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Diyguy

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About Diyguy

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  1. Been away from the forum awhile, working on other projects, so not sure what new innovations have been developed. I've been intrigued by the idea of an ALS used in some full sized craft. I noticed one day on a robotics site, several versions of a light beam tracking robot, or at least a black line on the ground. Wondering if an aircraft could be made to track a light beam from the ground, like a laser beam, at least as far as rudder control, perhaps as a starting point? Think it's possible? Bill
  2. New, never mounted, used, or hooked up. It was for that project that never got done! $110 + shipping. email me at wsmalley-AT-citlink.net
  3. Perhaps some of you have seen the Visual GPS site's new free download called "VisualGPSce". Looks like one could have a PDA 'dashboard'. I have it on my iPAQ 3870/Garmin 12, works good. Despite the apparent Gov't selectivity, the variometer works pretty well. Sitting still, the altimeter varies as much as 50 feet. Anyway, pretty neat screen. Bill
  4. Can this be made to interface with your GPS easily, or would it require development of some interface board? Would be cool to have a small amp with speaker, to give you some sexy feedback on your flights.
  5. Great article! One can only imagine what future uses will be created with 'model airplane' stuff. I think I got some of that African dust up my nose.
  6. That, Soulglow, is a nifty idea! I'll have to research that device. Do you happen to know what it is called? I had looked at some skydiving sites looking at altimeters, but didn't see that device mentioned. Bill S.
  7. Short answer, Alain, I don't know. First of all, I have yet to determine what a 'contact altimeter' (used in the original) is, or was, thereby ruling that in, or out. I would assume full sized aircraft had, or have, the same problem and I assume use an external pitot to 'read' the pressure. The much reduced altitude differential-say from 500' down to 150'- doesn't leave much room for error. The hackable sonar devices, like a Polaroid camera, I don't think would work 150-200' up. A laser altimeter device is beyond me. I'm not sure a WAAS enabled gps would give a quick enough response time either-perhaps from 5000' down to 1475' it might work (apparently 1475' was the altitude used in the original Ju87, though I think that must have relative to a particular geographical area-wouldn't be much help diving into a mountain 5000' high).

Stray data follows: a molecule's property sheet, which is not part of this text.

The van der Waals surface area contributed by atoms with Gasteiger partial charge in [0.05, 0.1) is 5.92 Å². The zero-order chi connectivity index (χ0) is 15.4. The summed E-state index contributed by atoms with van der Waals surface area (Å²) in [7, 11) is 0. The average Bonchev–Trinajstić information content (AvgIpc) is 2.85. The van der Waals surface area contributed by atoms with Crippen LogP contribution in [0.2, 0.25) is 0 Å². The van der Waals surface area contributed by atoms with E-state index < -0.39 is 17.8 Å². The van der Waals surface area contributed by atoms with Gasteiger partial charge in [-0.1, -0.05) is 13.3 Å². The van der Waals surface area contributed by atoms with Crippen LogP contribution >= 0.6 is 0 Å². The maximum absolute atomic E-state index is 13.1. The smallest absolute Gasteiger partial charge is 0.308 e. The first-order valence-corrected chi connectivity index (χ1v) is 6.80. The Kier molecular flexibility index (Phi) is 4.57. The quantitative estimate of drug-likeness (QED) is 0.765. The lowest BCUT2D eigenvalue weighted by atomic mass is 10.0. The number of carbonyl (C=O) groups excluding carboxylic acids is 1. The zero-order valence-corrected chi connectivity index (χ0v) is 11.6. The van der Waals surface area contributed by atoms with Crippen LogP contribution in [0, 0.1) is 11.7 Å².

8. Thanks for the thoughts. Had not thought about using GPS data, but think your right about the time delay. For a model to do this in a scale like fashion, it would have to 'pull up' at about 150-200' to be realistic. I guess one could use a Futaba PAL or FMA Co-pilot to accomplish the appearance. That would call for a judgment at the proper time. Interesting to me the Germans could figure this out in the 1930's with no electronics to speak of! 93000' drop, that's impressive!
  9. 'Up' elevator! I have a short kit of the Ziroli 'Stuka' and would like to incorporate the 'automatic pull-up' feature. Apparently the "contact altimeter" was set at 1475 feet which initiated the sequence, pulling the plane out of the dive. The pilot, as I understand it, pushed a button when he commenced his dive, this engaged the dive brakes, etc., the rest of the maneuver was carried out through visual observation of gradients painted on the window.